These days both Poland and Hungary protest against refugees from Middle East and Africa to be settled in Europe. Although I can see some points in this opposition, quite different than popular news spread, it is worth to mention that refugees moved between these two countries in the past. They were not Muslims, they were mostly Christians. The story of Polish-Hungarian, or Hungarian-Polish migrations began most probably yet in 10th century, and ended up during 2nd World War, where in 1939-1941 thousands of Polish soldiers and politicians were firstly allowed to run to Hungary, fleeing from German and Soviet occupation, then interned, and then most of them fled to France and Great Britain, with at least passive acceptance, if not sympathy of Hungarian government.
One family, two nations
I cannot be sure, what impact below story has had on sympathy of Hungarian officials for Polish refugees. But apart from that, everything posted here is a fact. My assumption, that family affairs may have impacted decisions of Hungarian government is just a feeling, and wishful thinking. After all – these are my ancestors and relatives.
In 1711 Hungarian uprising of Rakoczi against Habsburgs has fallen. Rakoczi himself, his most involved followers, their families, or at least part of them moved to Saxony and Poland, looking for protection from August 2nd – Saxonian and Polish king. Unfortunately for them, king himself presentd no sympathy for Hungarian uprisers, rather looking for Habsburgs to join alliance against Russia and Sweden. However – Rakoczi, and his people spend some time in Poland due to hospitality of Polish nobles. Among them was Michaly Csaky – general of Rakoczi’s army (linked article in Hungarian only) from great Hungarian family, related to Rakoczis’, Bathorys’ (hrough the marriage of Demeter/Dymitr Csaky with Sophie Bathory – sister of Stephen Bathory – King of Poland and Prince of Transylvania), Weselenyis’ and other greatest Hungrian nobles. After some time all of them returned to Hungary to fight again with Austrian Habsburgs in 1716-1718. Michaly from 1739 spent his life imprisoned along with Rakoczi in Turkish Rodostó till his death in 1757.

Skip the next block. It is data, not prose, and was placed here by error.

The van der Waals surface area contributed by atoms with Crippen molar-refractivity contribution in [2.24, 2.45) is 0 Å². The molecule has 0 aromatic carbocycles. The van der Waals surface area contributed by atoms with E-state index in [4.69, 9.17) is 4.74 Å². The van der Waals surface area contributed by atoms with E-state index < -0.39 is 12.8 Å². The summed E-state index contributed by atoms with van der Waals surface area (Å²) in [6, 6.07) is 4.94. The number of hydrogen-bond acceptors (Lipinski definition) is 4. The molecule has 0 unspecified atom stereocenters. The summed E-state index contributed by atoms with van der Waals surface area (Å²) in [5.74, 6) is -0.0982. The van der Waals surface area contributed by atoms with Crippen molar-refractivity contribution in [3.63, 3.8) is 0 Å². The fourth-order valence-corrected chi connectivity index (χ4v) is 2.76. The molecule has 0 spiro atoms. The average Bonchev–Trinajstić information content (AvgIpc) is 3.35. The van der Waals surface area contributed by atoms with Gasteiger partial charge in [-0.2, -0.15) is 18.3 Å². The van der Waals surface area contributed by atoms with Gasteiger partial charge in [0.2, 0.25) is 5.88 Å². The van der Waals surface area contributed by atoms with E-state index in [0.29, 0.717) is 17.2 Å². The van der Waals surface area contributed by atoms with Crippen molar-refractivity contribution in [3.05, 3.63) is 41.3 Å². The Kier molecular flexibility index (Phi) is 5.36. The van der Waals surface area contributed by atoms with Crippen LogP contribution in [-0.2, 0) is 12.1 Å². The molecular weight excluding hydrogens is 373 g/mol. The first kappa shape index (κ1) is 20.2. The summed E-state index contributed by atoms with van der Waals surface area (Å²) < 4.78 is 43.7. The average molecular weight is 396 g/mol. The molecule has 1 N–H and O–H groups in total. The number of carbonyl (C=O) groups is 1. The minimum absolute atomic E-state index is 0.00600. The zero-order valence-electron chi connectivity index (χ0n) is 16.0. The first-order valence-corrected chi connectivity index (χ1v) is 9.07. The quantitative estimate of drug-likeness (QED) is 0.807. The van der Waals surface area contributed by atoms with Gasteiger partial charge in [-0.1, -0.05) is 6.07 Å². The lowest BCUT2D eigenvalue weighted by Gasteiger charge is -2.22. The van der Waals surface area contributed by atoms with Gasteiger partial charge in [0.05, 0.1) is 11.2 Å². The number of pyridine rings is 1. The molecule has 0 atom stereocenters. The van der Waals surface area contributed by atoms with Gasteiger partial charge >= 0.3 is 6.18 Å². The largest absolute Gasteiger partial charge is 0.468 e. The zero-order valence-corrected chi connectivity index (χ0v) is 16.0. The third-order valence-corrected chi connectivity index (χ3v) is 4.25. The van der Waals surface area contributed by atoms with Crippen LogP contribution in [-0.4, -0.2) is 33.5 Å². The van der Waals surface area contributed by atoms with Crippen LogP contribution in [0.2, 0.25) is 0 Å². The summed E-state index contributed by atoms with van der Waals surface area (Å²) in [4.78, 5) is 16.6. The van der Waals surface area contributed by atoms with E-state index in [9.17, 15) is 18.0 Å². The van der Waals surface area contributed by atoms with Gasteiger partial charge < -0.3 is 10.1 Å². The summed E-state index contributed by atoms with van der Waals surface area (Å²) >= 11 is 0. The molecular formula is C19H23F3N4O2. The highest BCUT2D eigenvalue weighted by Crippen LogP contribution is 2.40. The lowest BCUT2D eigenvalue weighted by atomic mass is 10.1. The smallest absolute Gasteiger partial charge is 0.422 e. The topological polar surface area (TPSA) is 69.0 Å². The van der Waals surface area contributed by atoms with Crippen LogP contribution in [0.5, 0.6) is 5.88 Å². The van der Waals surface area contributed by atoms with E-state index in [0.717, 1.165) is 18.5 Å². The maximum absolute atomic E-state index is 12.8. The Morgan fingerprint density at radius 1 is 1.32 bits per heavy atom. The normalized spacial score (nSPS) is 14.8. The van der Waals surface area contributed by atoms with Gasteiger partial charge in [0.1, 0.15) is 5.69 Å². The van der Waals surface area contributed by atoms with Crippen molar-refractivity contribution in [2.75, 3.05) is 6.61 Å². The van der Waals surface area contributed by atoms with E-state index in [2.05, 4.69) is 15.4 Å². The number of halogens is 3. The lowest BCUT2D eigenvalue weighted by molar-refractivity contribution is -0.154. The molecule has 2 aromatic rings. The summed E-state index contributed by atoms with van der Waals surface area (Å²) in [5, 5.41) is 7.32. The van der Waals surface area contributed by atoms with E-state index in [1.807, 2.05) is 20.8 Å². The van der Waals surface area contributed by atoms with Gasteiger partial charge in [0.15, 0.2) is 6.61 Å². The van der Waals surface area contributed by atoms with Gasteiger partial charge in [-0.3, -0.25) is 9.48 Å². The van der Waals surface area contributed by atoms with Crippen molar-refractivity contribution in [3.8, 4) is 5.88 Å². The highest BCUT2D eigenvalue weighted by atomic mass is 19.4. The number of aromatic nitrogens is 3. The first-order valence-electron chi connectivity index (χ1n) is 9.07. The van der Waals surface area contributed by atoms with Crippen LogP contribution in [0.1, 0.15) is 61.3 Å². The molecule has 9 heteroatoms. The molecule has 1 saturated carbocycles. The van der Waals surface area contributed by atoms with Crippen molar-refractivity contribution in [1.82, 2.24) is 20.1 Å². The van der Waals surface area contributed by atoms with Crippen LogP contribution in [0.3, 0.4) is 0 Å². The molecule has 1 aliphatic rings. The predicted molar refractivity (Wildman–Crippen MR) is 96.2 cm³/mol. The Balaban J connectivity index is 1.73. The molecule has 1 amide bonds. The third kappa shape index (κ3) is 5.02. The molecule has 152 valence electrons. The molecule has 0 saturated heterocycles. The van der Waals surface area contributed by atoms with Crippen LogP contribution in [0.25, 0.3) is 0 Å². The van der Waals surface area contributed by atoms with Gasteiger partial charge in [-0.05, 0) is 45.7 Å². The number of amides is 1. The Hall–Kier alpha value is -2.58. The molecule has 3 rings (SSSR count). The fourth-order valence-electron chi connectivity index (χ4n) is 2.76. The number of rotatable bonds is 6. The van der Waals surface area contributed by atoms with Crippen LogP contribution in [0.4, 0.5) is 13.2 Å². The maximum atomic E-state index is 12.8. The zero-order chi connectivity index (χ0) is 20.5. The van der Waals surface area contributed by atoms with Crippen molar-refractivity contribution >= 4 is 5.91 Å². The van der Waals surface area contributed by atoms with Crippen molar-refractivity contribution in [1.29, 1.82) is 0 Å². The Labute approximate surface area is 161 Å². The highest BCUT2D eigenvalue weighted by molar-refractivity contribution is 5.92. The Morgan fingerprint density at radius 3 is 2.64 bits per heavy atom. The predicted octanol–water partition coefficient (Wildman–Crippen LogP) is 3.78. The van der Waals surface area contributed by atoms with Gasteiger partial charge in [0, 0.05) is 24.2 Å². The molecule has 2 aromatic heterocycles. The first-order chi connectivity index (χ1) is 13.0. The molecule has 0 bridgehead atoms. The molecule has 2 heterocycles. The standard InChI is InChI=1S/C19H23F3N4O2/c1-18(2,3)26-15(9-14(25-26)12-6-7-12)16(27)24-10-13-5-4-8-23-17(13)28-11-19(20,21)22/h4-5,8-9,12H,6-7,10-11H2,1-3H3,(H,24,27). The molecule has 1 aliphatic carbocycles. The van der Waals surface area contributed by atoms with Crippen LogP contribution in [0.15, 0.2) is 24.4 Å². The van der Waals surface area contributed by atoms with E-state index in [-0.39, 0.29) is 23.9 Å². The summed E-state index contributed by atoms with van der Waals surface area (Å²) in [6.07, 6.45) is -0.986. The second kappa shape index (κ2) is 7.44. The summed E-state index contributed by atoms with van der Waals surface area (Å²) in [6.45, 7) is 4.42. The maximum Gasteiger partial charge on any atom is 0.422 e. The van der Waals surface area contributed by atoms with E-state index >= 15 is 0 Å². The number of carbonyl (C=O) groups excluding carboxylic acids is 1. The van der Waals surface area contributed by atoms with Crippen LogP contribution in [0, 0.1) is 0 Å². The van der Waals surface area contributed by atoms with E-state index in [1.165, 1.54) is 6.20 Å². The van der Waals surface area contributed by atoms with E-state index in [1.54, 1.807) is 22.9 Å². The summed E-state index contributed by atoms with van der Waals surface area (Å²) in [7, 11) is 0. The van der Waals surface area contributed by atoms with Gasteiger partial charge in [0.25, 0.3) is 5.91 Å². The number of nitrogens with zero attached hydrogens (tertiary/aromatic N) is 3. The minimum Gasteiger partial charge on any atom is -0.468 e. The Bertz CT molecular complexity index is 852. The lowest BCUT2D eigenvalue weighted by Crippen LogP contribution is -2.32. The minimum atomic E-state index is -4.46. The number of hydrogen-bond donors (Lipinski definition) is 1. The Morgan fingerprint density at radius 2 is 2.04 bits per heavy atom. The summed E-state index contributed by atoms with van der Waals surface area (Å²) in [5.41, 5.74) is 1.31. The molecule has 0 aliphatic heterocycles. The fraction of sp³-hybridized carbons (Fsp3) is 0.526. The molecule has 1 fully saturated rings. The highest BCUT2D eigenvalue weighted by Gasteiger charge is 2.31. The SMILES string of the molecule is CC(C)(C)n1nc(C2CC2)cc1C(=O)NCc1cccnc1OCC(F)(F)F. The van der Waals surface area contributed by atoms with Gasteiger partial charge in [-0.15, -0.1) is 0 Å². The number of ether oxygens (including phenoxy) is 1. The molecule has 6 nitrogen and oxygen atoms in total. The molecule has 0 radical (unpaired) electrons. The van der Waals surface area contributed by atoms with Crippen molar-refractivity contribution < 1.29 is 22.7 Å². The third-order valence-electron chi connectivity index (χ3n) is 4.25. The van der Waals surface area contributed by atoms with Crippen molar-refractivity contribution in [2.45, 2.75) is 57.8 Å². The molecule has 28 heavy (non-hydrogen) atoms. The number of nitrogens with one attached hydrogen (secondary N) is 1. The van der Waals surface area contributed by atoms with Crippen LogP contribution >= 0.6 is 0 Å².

And there is a gap there, how did it happened, that from 1730’s In Poland there lived captain of saxon army (Saxony and Poland up till 1733 had the same king – August 2nd The strong – Franciszek Feliks Csaky, or, in Polish – Czaki de Kerestszegh. It seems that he is the son of mentioned above Michaly, moreover, that in noble patent, approving Polish coat of arms for him and his family – the coat approved in 1767 is like to like to Hungarian Csakys’ one. his father’s name mentioned is Michaly, and the nationality of the family is proven to be Hungarian. F.F. Czaki was not the regular G.I.Joes’ captain – he was a cartographer – in times, where you couldn’t google anything, this guy was creating maps – for the army, for the government, he was planning building of canals, documenting cities growth etc.
The same had been done by 3 of 5 of his children – 3 sons were cartographers and architects. Farther descendants developed quite well in various areas: Anicet Czaki published in 1830s architecture book covering model structures for rural buildings, there were few actors/actresses, journalists, there were another uprisers as well – in both 1830 and 1863. Meantime – Hungarian part of family also developed, this time serving, not fighting Habsburgs. They were catholic bishops, officers, politicians (including Minister of Religion and Education – Albin Csaky), and artists. In Poland Czakis lived in Warsaw and Kujavian district (Wloclawek, Ciechocinek, Lipno), in Hungary they lived mostly in Orava (up till 1918 it was Hungarian, and Csaky family kept it up till 1945) and Transylvania areas. Have they been contacting? Hungarian Csaky de Körösszeg et Adorján and Polish Czaki de Kerestszegh? I have no direct proof either confirming or denying this. But this is where our story begins…